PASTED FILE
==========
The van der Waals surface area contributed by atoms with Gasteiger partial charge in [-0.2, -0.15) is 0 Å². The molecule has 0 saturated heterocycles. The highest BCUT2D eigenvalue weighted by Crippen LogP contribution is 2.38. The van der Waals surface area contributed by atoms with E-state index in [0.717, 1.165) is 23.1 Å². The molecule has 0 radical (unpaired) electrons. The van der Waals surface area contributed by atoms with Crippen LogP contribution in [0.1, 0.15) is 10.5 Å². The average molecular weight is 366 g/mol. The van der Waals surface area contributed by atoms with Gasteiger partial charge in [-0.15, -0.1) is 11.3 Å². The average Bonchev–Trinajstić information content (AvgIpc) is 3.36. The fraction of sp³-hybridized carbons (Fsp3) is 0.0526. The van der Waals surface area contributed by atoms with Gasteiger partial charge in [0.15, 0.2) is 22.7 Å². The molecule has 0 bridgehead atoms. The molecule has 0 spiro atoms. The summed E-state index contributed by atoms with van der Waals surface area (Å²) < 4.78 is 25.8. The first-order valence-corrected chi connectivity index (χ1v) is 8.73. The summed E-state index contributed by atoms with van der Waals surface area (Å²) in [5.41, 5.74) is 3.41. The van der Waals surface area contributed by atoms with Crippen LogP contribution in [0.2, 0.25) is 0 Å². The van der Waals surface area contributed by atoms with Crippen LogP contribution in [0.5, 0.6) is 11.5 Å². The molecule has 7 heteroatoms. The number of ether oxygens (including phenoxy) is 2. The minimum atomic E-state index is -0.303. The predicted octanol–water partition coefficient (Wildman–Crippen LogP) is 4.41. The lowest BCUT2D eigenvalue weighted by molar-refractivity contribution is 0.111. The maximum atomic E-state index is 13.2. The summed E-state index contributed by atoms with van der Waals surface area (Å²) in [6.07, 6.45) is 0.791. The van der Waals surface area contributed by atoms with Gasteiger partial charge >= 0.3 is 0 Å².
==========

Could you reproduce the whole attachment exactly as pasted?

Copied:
The van der Waals surface area contributed by atoms with Gasteiger partial charge in [-0.2, -0.15) is 0 Å². The molecule has 0 saturated heterocycles. The highest BCUT2D eigenvalue weighted by Crippen LogP contribution is 2.38. The van der Waals surface area contributed by atoms with E-state index in [0.717, 1.165) is 23.1 Å². The molecule has 0 radical (unpaired) electrons. The van der Waals surface area contributed by atoms with Crippen LogP contribution in [0.1, 0.15) is 10.5 Å². The average molecular weight is 366 g/mol. The van der Waals surface area contributed by atoms with Gasteiger partial charge in [-0.15, -0.1) is 11.3 Å². The average Bonchev–Trinajstić information content (AvgIpc) is 3.36. The fraction of sp³-hybridized carbons (Fsp3) is 0.0526. The van der Waals surface area contributed by atoms with Gasteiger partial charge in [0.15, 0.2) is 22.7 Å². The molecule has 0 bridgehead atoms. The molecule has 0 spiro atoms. The summed E-state index contributed by atoms with van der Waals surface area (Å²) < 4.78 is 25.8. The first-order valence-corrected chi connectivity index (χ1v) is 8.73. The summed E-state index contributed by atoms with van der Waals surface area (Å²) in [5.41, 5.74) is 3.41. The van der Waals surface area contributed by atoms with Crippen LogP contribution in [0.2, 0.25) is 0 Å². The van der Waals surface area contributed by atoms with Crippen LogP contribution in [0.5, 0.6) is 11.5 Å². The molecule has 7 heteroatoms. The number of ether oxygens (including phenoxy) is 2. The minimum atomic E-state index is -0.303. The predicted octanol–water partition coefficient (Wildman–Crippen LogP) is 4.41. The lowest BCUT2D eigenvalue weighted by molar-refractivity contribution is 0.111. The maximum atomic E-state index is 13.2. The summed E-state index contributed by atoms with van der Waals surface area (Å²) in [6.07, 6.45) is 0.791. The van der Waals surface area contributed by atoms with Gasteiger partial charge >= 0.3 is 0 Å².